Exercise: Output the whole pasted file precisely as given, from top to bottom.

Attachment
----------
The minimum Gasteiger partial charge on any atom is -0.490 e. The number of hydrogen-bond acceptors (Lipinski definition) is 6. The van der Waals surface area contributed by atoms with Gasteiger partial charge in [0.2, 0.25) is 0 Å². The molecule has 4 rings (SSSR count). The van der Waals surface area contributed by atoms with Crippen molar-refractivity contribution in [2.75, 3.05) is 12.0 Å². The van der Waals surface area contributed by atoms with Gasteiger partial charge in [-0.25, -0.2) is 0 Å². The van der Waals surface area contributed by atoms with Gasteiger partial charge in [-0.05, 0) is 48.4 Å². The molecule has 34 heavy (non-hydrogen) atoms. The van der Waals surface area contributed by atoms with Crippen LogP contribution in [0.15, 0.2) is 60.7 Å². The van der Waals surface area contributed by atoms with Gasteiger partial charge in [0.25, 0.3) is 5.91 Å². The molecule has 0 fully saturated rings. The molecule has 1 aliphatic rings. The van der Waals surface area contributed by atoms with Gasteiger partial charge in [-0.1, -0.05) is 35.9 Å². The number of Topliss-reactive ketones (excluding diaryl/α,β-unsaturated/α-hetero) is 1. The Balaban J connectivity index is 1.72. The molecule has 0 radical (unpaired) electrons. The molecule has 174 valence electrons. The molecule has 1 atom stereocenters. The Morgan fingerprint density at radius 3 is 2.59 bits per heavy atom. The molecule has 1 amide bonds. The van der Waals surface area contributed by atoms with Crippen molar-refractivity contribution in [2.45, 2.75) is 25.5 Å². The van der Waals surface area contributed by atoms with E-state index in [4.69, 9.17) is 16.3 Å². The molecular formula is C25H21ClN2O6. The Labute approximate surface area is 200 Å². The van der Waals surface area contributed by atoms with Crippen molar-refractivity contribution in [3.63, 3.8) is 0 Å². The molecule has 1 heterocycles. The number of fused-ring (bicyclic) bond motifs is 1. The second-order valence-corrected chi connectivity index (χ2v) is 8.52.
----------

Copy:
The minimum Gasteiger partial charge on any atom is -0.490 e. The number of hydrogen-bond acceptors (Lipinski definition) is 6. The van der Waals surface area contributed by atoms with Gasteiger partial charge in [0.2, 0.25) is 0 Å². The molecule has 4 rings (SSSR count). The van der Waals surface area contributed by atoms with Crippen molar-refractivity contribution in [2.75, 3.05) is 12.0 Å². The van der Waals surface area contributed by atoms with Gasteiger partial charge in [-0.25, -0.2) is 0 Å². The van der Waals surface area contributed by atoms with Gasteiger partial charge in [-0.05, 0) is 48.4 Å². The molecule has 34 heavy (non-hydrogen) atoms. The van der Waals surface area contributed by atoms with Crippen LogP contribution in [0.15, 0.2) is 60.7 Å². The van der Waals surface area contributed by atoms with Gasteiger partial charge in [0.25, 0.3) is 5.91 Å². The molecule has 0 fully saturated rings. The molecule has 1 aliphatic rings. The van der Waals surface area contributed by atoms with Gasteiger partial charge in [-0.1, -0.05) is 35.9 Å². The number of Topliss-reactive ketones (excluding diaryl/α,β-unsaturated/α-hetero) is 1. The Balaban J connectivity index is 1.72. The molecule has 0 radical (unpaired) electrons. The molecule has 174 valence electrons. The molecule has 1 atom stereocenters. The Morgan fingerprint density at radius 3 is 2.59 bits per heavy atom. The molecule has 1 amide bonds. The van der Waals surface area contributed by atoms with Crippen molar-refractivity contribution in [2.45, 2.75) is 25.5 Å². The van der Waals surface area contributed by atoms with E-state index in [4.69, 9.17) is 16.3 Å². The molecular formula is C25H21ClN2O6. The Labute approximate surface area is 200 Å². The van der Waals surface area contributed by atoms with Crippen molar-refractivity contribution in [3.63, 3.8) is 0 Å². The molecule has 1 heterocycles. The number of fused-ring (bicyclic) bond motifs is 1. The second-order valence-corrected chi connectivity index (χ2v) is 8.52.